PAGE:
In a house fire seconds can make all the difference between escape and tragedy. Interconnected photoelectric smoke alarms give you the best chance to get out before smoke and toxic fumes overcome you.
Photoelectric smoke alarms respond to a wide range of fires but are particularly responsive to smouldering fires and dense smoke, the most common type of household fire. They are also less likely to cause nuisance alarms as a result of cooking or steam. Having interconnected alarms means when one alarm is activated, all alarms will sound.
As part of Queensland legislation introduced on 1 January 2017, all Queensland homes must install interconnected photoelectric smoke alarms by 2027.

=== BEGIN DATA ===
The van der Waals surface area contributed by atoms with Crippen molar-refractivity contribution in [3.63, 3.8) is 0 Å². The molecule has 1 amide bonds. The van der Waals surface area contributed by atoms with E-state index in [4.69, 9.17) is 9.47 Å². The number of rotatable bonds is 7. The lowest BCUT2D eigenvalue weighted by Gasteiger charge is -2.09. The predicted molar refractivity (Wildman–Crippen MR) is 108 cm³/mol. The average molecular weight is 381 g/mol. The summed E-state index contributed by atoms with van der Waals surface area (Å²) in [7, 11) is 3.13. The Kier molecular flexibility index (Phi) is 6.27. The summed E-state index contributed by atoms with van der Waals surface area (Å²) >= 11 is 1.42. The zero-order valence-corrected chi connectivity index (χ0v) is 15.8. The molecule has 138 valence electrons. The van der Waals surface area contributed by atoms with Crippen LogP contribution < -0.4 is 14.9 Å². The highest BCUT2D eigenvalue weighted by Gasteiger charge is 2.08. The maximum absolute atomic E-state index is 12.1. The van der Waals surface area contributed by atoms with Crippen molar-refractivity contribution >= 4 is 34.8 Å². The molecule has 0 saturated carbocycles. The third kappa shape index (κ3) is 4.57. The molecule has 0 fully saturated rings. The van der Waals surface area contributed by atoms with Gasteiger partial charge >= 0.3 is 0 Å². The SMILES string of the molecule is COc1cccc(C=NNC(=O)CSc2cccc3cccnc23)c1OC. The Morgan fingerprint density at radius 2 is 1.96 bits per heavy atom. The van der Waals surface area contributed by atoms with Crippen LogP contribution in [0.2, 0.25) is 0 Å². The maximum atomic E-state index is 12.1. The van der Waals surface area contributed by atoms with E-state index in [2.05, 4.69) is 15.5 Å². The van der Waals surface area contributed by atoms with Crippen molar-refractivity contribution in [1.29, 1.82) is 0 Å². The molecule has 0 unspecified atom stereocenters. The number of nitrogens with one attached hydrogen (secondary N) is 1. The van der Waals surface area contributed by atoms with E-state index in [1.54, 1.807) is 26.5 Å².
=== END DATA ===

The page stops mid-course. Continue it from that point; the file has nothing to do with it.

The legislation requires all homes to have interconnected photoelectric smoke alarms in every bedroom, in hallways and on every level. Smoke alarms must be hard-wired or powered by a non-removable 10-year battery.
The legislation comes into effect in three stages over 10 years to allow enough time for all households to have their smoke alarms installed correctly. New builds and existing homes undergoing major renovations need to comply from January 2017, while those who own rental accommodation have until 2022. All other households have until 2027 to install interconnected photoelectric smoke alarms. While some households have up to 10 years before they need to comply with the legislation, every Queensland home should make these changes as soon as practical.
When seconds can make all the difference during a house fire, give yourself more time.
Get up to speed at www.qld.gov.au/smokealarms